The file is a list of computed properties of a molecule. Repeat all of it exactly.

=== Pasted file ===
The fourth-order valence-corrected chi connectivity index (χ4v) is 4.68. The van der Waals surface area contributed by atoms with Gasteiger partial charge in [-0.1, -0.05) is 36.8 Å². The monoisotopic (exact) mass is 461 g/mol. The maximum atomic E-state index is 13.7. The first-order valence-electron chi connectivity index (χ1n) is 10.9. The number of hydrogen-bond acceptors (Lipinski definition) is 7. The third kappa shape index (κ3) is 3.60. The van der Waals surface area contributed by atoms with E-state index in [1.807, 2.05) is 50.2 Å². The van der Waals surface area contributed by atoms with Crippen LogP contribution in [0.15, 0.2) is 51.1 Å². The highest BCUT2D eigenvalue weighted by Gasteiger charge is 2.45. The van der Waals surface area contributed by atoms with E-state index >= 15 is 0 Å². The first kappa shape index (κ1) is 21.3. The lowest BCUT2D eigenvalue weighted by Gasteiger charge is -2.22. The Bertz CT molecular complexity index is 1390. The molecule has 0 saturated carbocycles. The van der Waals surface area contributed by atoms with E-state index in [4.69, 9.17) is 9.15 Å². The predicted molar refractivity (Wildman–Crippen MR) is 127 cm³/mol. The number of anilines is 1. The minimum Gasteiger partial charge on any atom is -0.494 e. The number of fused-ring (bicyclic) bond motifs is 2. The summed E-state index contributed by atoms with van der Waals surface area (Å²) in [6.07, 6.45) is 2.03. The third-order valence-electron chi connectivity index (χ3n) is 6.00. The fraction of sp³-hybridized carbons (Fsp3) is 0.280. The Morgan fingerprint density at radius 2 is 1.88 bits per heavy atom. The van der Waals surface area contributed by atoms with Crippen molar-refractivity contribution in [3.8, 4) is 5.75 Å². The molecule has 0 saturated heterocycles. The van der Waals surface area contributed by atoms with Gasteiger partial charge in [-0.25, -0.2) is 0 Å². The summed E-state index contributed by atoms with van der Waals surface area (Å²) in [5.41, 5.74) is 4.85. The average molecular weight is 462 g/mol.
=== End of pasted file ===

The fourth-order valence-corrected chi connectivity index (χ4v) is 4.68. The van der Waals surface area contributed by atoms with Gasteiger partial charge in [-0.1, -0.05) is 36.8 Å². The monoisotopic (exact) mass is 461 g/mol. The maximum atomic E-state index is 13.7. The first-order valence-electron chi connectivity index (χ1n) is 10.9. The number of hydrogen-bond acceptors (Lipinski definition) is 7. The third kappa shape index (κ3) is 3.60. The van der Waals surface area contributed by atoms with E-state index in [1.807, 2.05) is 50.2 Å². The van der Waals surface area contributed by atoms with Crippen LogP contribution in [0.15, 0.2) is 51.1 Å². The highest BCUT2D eigenvalue weighted by Gasteiger charge is 2.45. The van der Waals surface area contributed by atoms with E-state index >= 15 is 0 Å². The first kappa shape index (κ1) is 21.3. The lowest BCUT2D eigenvalue weighted by Gasteiger charge is -2.22. The Bertz CT molecular complexity index is 1390. The molecule has 0 saturated carbocycles. The van der Waals surface area contributed by atoms with E-state index in [4.69, 9.17) is 9.15 Å². The predicted molar refractivity (Wildman–Crippen MR) is 127 cm³/mol. The number of anilines is 1. The minimum Gasteiger partial charge on any atom is -0.494 e. The number of fused-ring (bicyclic) bond motifs is 2. The summed E-state index contributed by atoms with van der Waals surface area (Å²) in [6.07, 6.45) is 2.03. The third-order valence-electron chi connectivity index (χ3n) is 6.00. The fraction of sp³-hybridized carbons (Fsp3) is 0.280. The Morgan fingerprint density at radius 2 is 1.88 bits per heavy atom. The van der Waals surface area contributed by atoms with Crippen molar-refractivity contribution in [3.8, 4) is 5.75 Å². The molecule has 0 saturated heterocycles. The van der Waals surface area contributed by atoms with Gasteiger partial charge in [-0.25, -0.2) is 0 Å². The summed E-state index contributed by atoms with van der Waals surface area (Å²) in [5.41, 5.74) is 4.85. The average molecular weight is 462 g/mol.